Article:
• Making common assault an arrestable offence.
  • Significant new police powers to deal with domestic violence including making it an arrestable, criminal offence to breach a non-molestation order, punishable by up to five years in prison.
  • Strengthening the civil law on domestic violence to ensure cohabiting same-sex couples have the same access to non-molestation and occupation orders as opposite sex couples, and extending the availability of these orders to couples who have never lived together or been married.
  • Stronger legal protection for victims of domestic violence by enabling courts to impose restraining orders when sentencing for any offence.
  • Enabling courts to impose restraining orders on acquittal for any offence (or if a conviction has been overturned on appeal) if they consider it necessary to protect the victim from harassment. This will deal with cases where the conviction has failed but it is still clear from the evidence that the victims need protecting.
  • Putting in place a system to review domestic violence homicide incidents, drawing in the key agencies, to find out what can be done to put the system right and prevent future deaths.
  • Providing a code of practice, binding on all criminal justice agencies, so that all victims receive the support, protection, information and advice they need.
  • Allowing victims to take their case to the Parliamentary Ombudsman if they feel the code has not been adhered to by the criminal justice agencies.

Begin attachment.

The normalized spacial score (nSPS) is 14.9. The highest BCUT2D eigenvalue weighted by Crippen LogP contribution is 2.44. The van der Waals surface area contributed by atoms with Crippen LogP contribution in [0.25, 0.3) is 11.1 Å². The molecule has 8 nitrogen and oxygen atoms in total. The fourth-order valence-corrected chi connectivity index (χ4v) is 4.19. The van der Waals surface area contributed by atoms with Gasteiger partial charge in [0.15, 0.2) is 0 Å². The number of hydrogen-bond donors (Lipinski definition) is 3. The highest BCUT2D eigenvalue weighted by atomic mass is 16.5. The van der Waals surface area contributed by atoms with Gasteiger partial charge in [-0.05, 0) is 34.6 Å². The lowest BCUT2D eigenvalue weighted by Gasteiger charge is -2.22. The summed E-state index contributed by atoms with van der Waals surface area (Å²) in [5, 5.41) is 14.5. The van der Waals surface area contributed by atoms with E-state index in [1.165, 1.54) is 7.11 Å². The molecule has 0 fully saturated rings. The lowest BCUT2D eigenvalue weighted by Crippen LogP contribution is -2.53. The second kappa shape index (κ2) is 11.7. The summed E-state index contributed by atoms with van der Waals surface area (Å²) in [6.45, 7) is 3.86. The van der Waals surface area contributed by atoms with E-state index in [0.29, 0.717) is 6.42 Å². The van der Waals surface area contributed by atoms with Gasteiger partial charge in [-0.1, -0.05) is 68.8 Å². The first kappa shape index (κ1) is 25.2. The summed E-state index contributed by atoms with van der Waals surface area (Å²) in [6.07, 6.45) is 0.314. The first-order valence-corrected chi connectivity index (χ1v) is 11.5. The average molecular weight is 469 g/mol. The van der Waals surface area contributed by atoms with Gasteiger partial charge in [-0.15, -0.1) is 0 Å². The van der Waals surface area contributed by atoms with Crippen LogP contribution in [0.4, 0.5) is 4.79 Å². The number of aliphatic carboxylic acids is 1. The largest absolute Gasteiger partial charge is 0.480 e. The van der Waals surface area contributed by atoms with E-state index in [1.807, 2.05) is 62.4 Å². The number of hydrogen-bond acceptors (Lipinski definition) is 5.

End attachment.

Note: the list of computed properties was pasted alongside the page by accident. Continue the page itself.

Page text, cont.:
• An independent Commissioner for Victims to give victims a powerful voice at the heart of Government and to safeguard and promote the interests of victims and witnesses, encouraging the spread of good practice and reviewing the statutory code.
  • Giving victims of mentally disordered offenders the same rights to information as other victims of serious violent and sexual offences.
  • Giving the Criminal Injuries Compensation Authority the right to recover from offenders the money it has paid to their victims in compensation.
  •  A surcharge to be payable on criminal convictions and fixed penalty notices which will contribute to the Victims Fund.
  • Closing a legal loophole by creating a new offence of causing or allowing the death of a child or vulnerable adult. The offence establishes a new criminal responsibility for members of a household where they know that a child or vulnerable adult is at significant risk of serious harm.

Home Secretary David Blunkett said:

"Domestic violence is a horrendous crime which costs the lives of two women every week. Victims often suffer in silence and isolation and we are driving forward a change in culture so that everyone understands that domestic violence is never acceptable. The establishment of an independent Commissioner for Victims will give victims a powerful voice at the heart of Government. The Act will also give victims a range of rights for the first time and help to increase support for victims by making offenders pay more toward compensation."